SDWA aimed to facilitate the translation of the research activities into real world applications. Towards this end, SDWA collaborated with the Centre for Urban Greenery and Ecology (CUGE) to apply the fundamental knowledge gained from scientific investigations in strategies for sustainable solutions in urban freshwater management.
Plant Selection Study for Application on Bioretention Systems
Singapore is progressively moving towards attaining a higher level of self-sustainability in water resources. Stormwater quantity and quality management are important considerations in water resource management. One of the stormwater treatment elements employed in Singapore is the implementation of bioretention swales or basins.
The plants in a bioretention system are a vital component that not only maintains the hydraulic conductivity of the filtration layer but improves soil capacity for chemical and biological removal of stormwater contaminants. This project focuses on the selection of plants suitable for cultivation in bioretention systems.
Water Quality Monitoring at Bedok Reservoir Park
In Singapore, parks and other green open spaces are provided to act as green lungs and to meet the recreational needs of an urban population. The regular upkeep of parks require horticultural maintenance activities such as grass-cutting, fertilizer and compost application, and the occasional application of pesticides. It is unknown to what extent such activities may lead to nutrients and other chemicals to be accumulated in run-offs from parks into water catchment areas. Conversely, it is also unknown if green areas in parks may also help to attenuate the accumulation of nutrients and chemicals in runoffs through filtration and biological breakdown in the soil, and if such functions are also fulfilled by green verges along roadsides.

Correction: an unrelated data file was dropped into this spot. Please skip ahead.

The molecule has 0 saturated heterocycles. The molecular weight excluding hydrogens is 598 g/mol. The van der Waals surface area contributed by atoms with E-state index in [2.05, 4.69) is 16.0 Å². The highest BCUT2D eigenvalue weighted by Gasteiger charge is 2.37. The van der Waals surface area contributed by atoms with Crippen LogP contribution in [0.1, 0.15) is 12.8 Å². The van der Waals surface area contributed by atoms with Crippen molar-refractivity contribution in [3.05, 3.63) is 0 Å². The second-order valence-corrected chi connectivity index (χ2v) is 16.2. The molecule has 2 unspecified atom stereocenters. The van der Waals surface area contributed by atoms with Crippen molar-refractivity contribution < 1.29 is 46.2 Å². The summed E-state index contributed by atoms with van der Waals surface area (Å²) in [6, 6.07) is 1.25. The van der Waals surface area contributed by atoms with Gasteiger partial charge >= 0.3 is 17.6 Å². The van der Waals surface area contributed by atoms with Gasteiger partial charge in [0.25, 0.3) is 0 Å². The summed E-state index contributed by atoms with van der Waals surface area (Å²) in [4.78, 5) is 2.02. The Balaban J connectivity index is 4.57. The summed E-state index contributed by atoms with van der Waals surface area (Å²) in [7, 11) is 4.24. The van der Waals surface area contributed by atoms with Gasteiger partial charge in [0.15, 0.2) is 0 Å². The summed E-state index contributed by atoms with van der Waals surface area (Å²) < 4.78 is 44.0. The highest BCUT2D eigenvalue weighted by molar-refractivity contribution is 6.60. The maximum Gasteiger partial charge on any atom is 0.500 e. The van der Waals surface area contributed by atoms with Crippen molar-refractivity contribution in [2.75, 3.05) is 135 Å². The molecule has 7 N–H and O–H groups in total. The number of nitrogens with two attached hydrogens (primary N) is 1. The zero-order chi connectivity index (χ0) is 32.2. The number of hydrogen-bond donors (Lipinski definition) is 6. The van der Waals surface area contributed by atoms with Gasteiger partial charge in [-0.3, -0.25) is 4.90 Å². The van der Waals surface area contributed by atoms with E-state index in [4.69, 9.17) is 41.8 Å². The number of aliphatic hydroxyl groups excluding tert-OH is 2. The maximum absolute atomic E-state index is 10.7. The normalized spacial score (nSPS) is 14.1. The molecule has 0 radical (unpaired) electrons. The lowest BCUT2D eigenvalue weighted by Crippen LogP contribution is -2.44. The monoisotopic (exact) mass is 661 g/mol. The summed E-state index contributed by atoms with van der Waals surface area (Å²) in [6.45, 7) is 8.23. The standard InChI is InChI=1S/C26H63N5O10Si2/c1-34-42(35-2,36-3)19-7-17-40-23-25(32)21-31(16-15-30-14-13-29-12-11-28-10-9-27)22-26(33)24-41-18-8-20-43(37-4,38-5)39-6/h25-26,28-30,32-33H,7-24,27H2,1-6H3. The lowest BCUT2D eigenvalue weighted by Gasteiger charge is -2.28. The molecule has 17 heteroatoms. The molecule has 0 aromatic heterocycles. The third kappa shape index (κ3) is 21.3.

Many parks in Singapore are located inside water catchment areas and proximal to large water bodies. Bedok Reservoir is selected to understand the level of nutrients and chemical runoff that may occur during maintenance activities. In this project, water quality parameters in the surface runoff are correlated with maintenance activities in the park over several rainfall events.
East Coast Park Pond Rehabilitation Study
While there are around 200 ponds in Singapore, information such as water depth, water balance, external pollutant loads, sediment or substrate type and phytoplankton species composition of these pond systems are lacking. In order to understand the overall quality of pond systems and to find the best management practices to improve the health of pond systems, we have taken ECP pond as test bed, results of which can be extrapolated to other pond systems in Singapore. The aims of the research are to enhance the water quality of the existing pond system and rehabilitate this water body into an ecological viable habitat that supports aquatic and riparian biodiversity. This study resulted in the creation of knowledge related to the management of aquatic pond systems that is currently lacking in Southeast Asia.